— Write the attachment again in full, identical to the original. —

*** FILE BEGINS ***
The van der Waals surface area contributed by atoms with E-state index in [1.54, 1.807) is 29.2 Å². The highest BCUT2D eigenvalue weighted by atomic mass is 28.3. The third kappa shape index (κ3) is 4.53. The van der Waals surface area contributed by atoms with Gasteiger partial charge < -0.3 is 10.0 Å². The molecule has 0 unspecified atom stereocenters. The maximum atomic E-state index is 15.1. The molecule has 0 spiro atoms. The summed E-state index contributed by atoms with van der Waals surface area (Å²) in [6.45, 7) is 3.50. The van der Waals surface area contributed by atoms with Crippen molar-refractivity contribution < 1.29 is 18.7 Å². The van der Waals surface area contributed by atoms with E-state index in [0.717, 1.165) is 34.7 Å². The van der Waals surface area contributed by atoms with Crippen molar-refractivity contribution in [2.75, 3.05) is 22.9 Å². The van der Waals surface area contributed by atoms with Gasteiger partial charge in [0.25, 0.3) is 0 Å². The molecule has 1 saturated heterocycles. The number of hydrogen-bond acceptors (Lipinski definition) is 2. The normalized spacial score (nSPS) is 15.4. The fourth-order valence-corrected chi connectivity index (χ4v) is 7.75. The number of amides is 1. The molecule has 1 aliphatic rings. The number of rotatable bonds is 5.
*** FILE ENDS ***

The van der Waals surface area contributed by atoms with E-state index in [1.54, 1.807) is 29.2 Å². The highest BCUT2D eigenvalue weighted by atomic mass is 28.3. The third kappa shape index (κ3) is 4.53. The van der Waals surface area contributed by atoms with Gasteiger partial charge < -0.3 is 10.0 Å². The molecule has 0 unspecified atom stereocenters. The maximum atomic E-state index is 15.1. The molecule has 0 spiro atoms. The summed E-state index contributed by atoms with van der Waals surface area (Å²) in [6.45, 7) is 3.50. The van der Waals surface area contributed by atoms with Crippen molar-refractivity contribution < 1.29 is 18.7 Å². The van der Waals surface area contributed by atoms with E-state index in [0.717, 1.165) is 34.7 Å². The van der Waals surface area contributed by atoms with Crippen molar-refractivity contribution in [2.75, 3.05) is 22.9 Å². The van der Waals surface area contributed by atoms with Gasteiger partial charge in [0.25, 0.3) is 0 Å². The molecule has 1 saturated heterocycles. The number of hydrogen-bond acceptors (Lipinski definition) is 2. The normalized spacial score (nSPS) is 15.4. The fourth-order valence-corrected chi connectivity index (χ4v) is 7.75. The number of amides is 1. The molecule has 1 aliphatic rings. The number of rotatable bonds is 5.